It looks like Johnson Matthey Plc (LON:JMAT) is about to go ex-dividend in the next four days. The ex-dividend date occurs one day before the record date which is the day on which shareholders need to be on the company's books in order to receive a dividend. The ex-dividend date is an important date to be aware of as any purchase of the stock made on or after this date might mean a late settlement that doesn't show on the record date. This means that investors who purchase Johnson Matthey's shares on or after the 2nd of December will not receive the dividend, which will be paid on the 1st of February.
The company's upcoming dividend is UK£0.22 a share, following on from the last 12 months, when the company distributed a total of UK£0.70 per share to shareholders. Looking at the last 12 months of distributions, Johnson Matthey has a trailing yield of approximately 3.4% on its current stock price of £20.66. We love seeing companies pay a dividend, but it's also important to be sure that laying the golden eggs isn't going to kill our golden goose! So we need to check whether the dividend payments are covered, and if earnings are growing.
If a company pays out more in dividends than it earned, then the dividend might become unsustainable - hardly an ideal situation. Last year Johnson Matthey paid out 91% of its profits as dividends to shareholders, suggesting the dividend is not well covered by earnings. That said, even highly profitable companies sometimes might not generate enough cash to pay the dividend, which is why we should always check if the dividend is covered by cash flow. Thankfully its dividend payments took up just 44% of the free cash flow it generated, which is a comfortable payout ratio.
It's good to see that while Johnson Matthey's dividends were not well covered by profits, at least they are affordable from a cash perspective. Still, if the company continues paying out such a high percentage of its profits, the dividend could be at risk if business turns sour.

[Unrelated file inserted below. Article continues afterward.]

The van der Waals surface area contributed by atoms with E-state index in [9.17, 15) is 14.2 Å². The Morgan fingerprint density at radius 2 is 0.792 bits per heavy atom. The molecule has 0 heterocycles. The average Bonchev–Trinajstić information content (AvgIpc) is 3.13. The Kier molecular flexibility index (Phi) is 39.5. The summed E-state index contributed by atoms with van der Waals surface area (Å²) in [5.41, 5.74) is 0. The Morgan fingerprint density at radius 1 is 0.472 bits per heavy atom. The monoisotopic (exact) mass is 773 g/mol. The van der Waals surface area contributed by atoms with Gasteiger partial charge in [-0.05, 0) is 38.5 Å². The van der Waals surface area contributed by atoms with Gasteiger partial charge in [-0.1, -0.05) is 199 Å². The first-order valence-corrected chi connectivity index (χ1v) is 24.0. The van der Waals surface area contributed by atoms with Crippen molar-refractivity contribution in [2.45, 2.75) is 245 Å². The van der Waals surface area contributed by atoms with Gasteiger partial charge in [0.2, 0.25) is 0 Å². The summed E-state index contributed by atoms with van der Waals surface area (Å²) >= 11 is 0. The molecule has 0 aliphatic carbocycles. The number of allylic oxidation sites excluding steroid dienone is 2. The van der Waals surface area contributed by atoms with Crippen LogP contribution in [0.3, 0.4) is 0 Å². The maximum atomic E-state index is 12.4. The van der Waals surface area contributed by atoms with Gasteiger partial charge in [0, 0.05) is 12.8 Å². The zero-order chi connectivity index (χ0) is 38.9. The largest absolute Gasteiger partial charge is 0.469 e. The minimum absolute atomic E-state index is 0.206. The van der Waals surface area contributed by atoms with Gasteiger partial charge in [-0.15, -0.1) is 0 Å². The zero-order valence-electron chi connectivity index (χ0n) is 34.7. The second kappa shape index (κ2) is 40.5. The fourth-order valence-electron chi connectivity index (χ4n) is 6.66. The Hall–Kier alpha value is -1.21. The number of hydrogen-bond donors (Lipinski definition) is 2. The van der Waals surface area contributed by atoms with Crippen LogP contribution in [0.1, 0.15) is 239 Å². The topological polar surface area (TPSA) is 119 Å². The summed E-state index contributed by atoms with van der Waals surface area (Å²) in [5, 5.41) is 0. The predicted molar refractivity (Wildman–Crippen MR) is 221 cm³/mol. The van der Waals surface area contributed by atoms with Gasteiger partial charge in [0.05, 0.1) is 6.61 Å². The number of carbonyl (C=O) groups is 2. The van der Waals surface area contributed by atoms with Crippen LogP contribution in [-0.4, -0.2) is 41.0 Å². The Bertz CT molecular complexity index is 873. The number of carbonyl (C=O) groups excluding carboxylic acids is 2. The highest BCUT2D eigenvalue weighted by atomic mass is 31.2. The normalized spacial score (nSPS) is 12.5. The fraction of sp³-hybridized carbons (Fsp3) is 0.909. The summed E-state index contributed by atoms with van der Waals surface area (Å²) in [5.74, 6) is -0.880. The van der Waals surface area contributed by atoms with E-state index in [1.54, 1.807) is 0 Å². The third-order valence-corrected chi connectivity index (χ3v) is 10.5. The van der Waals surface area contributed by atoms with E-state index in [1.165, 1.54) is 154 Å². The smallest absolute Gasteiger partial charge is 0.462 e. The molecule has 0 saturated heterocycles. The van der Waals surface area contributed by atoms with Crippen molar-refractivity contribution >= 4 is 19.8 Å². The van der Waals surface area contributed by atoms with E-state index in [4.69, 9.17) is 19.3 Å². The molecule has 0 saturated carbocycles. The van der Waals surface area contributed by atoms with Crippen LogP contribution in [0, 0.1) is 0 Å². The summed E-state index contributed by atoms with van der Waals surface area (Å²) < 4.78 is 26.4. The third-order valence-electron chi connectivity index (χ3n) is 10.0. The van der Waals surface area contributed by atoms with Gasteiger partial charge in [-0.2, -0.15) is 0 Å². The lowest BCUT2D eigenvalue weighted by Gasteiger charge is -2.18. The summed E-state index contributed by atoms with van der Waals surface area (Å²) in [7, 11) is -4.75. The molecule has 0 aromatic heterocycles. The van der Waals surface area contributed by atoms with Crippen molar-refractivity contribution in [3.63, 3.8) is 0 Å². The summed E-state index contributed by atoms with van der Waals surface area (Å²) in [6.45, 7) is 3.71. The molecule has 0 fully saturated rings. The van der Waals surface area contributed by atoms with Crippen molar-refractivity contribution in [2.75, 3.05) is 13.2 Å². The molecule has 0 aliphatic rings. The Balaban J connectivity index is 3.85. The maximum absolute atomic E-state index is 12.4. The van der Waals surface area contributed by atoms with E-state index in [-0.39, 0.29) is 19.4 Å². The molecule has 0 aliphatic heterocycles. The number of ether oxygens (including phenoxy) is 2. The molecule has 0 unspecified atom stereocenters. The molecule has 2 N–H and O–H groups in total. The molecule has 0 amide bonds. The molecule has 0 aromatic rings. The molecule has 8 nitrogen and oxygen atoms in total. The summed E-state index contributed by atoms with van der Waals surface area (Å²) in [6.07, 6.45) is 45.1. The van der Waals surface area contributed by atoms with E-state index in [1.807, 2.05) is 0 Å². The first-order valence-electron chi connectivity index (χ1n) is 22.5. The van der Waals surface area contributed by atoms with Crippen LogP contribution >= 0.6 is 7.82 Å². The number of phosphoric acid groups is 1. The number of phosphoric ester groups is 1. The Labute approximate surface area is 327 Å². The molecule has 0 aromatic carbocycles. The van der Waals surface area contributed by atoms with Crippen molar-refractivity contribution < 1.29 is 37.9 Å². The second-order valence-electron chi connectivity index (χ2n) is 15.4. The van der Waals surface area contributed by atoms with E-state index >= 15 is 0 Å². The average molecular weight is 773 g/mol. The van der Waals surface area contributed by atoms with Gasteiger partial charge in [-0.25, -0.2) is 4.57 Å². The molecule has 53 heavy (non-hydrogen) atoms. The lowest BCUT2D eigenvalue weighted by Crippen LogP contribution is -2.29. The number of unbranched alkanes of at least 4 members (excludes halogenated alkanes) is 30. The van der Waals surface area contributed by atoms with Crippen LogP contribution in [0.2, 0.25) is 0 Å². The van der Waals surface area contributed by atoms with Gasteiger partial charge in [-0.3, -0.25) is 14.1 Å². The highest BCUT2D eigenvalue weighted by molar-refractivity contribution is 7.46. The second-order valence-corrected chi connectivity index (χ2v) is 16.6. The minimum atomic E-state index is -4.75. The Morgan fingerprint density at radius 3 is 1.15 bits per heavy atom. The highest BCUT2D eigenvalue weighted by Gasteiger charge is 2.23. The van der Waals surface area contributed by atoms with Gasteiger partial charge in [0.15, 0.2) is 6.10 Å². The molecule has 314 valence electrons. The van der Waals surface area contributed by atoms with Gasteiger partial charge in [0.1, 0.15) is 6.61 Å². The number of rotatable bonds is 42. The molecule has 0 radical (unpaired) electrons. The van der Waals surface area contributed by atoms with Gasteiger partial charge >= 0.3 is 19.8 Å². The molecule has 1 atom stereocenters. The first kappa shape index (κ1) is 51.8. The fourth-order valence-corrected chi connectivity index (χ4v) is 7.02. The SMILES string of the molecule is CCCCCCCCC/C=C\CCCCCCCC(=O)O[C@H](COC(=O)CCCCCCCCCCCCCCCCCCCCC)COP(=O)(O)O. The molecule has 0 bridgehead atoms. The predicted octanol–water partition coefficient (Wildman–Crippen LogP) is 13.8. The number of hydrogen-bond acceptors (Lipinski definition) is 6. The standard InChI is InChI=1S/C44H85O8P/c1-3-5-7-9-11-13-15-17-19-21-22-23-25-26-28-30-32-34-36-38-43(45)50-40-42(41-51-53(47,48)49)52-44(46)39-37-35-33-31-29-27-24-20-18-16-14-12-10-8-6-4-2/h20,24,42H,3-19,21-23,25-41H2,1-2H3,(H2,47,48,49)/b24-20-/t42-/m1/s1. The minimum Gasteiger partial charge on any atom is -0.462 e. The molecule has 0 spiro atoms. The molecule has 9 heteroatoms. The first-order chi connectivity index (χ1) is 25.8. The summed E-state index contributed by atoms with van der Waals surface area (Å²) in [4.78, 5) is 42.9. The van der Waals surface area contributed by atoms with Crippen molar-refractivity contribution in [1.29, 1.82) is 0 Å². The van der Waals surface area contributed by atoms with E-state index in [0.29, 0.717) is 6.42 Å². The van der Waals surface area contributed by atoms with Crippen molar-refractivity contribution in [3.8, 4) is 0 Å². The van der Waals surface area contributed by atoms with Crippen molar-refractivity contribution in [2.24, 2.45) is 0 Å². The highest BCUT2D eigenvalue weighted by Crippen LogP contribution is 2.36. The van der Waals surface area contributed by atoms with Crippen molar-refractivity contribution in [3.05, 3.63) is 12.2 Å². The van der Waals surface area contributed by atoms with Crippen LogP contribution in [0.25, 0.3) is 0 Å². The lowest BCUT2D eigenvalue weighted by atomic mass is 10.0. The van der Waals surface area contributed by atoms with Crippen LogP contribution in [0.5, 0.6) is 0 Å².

Have Earnings And Dividends Been Growing?
Companies with falling earnings are riskier for dividend shareholders. If earnings decline and the company is forced to cut its dividend, investors could watch the value of their investment go up in smoke. With that in mind, we're discomforted by Johnson Matthey's 14% per annum decline in earnings in the past five years. Ultimately, when earnings per share decline, the size of the pie from which dividends can be paid, shrinks.
Many investors will assess a company's dividend performance by evaluating how much the dividend payments have changed over time. In the last 10 years, Johnson Matthey has lifted its dividend by approximately 3.2% a year on average. The only way to pay higher dividends when earnings are shrinking is either to pay out a larger percentage of profits, spend cash from the balance sheet, or borrow the money. Johnson Matthey is already paying out 91% of its profits, and with shrinking earnings we think it's unlikely that this dividend will grow quickly in the future.
Has Johnson Matthey got what it takes to maintain its dividend payments? It's not a great combination to see a company with earnings in decline and paying out 91% of its profits, which could imply the dividend may be at risk of being cut in the future. Yet cashflow was much stronger, which makes us wonder if there are some large timing issues in Johnson Matthey's cash flows, or perhaps the company has written down some assets aggressively, reducing its income. Bottom line: Johnson Matthey has some unfortunate characteristics that we think could lead to sub-optimal outcomes for dividend investors.
So if you're still interested in Johnson Matthey despite it's poor dividend qualities, you should be well informed on some of the risks facing this stock. Every company has risks, and we've spotted 3 warning signs for Johnson Matthey you should know about.
A common investment mistake is buying the first interesting stock you see. Here you can find a list of promising dividend stocks with a greater than 2% yield and an upcoming dividend.
This article by Simply Wall St is general in nature. We provide commentary based on historical data and analyst forecasts only using an unbiased methodology and our articles are not intended to be financial advice. It does not constitute a recommendation to buy or sell any stock, and does not take account of your objectives, or your financial situation. We aim to bring you long-term focused analysis driven by fundamental data. Note that our analysis may not factor in the latest price-sensitive company announcements or qualitative material. Simply Wall St has no position in any stocks mentioned.
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